When you hand something to him, he only does one of two things: tries to eat it or throws it on the ground. Usually, it’s both. He will try to eat it (doesn’t matter what “it” is), throw it on the ground, and then stare at its new spatial context with whimsical curiosity and meditative inquisitiveness. You could say, he has a “flooral” fixation.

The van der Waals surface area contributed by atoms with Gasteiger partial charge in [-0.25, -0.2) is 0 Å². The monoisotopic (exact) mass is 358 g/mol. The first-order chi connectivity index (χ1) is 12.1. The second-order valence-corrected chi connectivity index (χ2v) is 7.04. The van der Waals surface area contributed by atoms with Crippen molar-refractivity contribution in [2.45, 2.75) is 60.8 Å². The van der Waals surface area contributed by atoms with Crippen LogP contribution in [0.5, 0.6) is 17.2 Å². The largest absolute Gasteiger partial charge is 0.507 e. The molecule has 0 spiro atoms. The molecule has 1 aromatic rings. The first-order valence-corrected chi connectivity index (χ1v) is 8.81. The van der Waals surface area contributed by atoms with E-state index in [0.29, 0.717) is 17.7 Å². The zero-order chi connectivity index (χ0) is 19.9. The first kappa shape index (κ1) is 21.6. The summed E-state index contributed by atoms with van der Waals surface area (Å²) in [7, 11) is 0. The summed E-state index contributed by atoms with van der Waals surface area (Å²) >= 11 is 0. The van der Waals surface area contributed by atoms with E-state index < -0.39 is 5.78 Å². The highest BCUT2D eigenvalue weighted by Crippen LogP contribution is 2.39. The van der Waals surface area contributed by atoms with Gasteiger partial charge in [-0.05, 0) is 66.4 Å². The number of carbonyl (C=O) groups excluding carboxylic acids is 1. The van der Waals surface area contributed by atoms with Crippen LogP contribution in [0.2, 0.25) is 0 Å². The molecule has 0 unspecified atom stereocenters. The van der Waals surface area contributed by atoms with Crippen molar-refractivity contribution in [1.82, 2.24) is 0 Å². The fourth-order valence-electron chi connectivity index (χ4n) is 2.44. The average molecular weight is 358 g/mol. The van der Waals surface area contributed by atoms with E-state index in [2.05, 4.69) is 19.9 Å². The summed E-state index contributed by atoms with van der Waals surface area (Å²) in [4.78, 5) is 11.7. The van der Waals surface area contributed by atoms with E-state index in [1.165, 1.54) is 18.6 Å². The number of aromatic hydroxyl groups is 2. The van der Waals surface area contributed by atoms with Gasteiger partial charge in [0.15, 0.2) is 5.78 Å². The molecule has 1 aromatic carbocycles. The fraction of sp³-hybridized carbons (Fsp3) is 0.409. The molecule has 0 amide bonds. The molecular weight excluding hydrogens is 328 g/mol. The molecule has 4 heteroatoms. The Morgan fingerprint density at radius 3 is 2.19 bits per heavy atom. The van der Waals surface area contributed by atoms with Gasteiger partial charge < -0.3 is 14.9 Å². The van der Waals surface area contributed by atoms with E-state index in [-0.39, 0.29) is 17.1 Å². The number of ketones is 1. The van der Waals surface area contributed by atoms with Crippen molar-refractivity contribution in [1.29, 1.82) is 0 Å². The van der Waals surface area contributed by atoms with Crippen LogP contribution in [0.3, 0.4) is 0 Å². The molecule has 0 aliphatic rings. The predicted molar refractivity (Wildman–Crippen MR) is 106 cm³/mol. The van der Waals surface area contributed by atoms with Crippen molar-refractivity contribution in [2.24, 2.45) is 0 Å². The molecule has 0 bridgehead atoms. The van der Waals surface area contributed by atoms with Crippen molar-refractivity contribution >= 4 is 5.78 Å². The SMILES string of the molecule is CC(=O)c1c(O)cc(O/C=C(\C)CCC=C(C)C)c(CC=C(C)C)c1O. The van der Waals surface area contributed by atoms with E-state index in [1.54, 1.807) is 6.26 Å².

Sometimes he really gets in the zone. He can throw items quicker than you can hand them to him. Then he will sit in introspective reflection, gazing at the graveyard of plastic and polyester before him, and ponder over the laws of gravity. He’s clearly a prodigy of Newtonian physics. Probably mentally measuring the forces of gravity, drag, buoyancy, and the Magnus effect on the flight and motion of each object as it falls and bounces; the motion of each projectile which typically constitutes a characterization of the coefficient of restitution and ergo can be affected by the nature of the item and the impacted surface along with density, velocity, rotation, temperature, and pressure; of which the aerodynamic properties and physical behaviors of the matter in motion before, during, and after collision with the mass of another body serve as the mechanics of near-parabolic patterns that are engineered; all of this which encompasses what is scientifically known as: “bounciness.” At least, that’s what I assume he’s thinking (I may have used Wikipedia).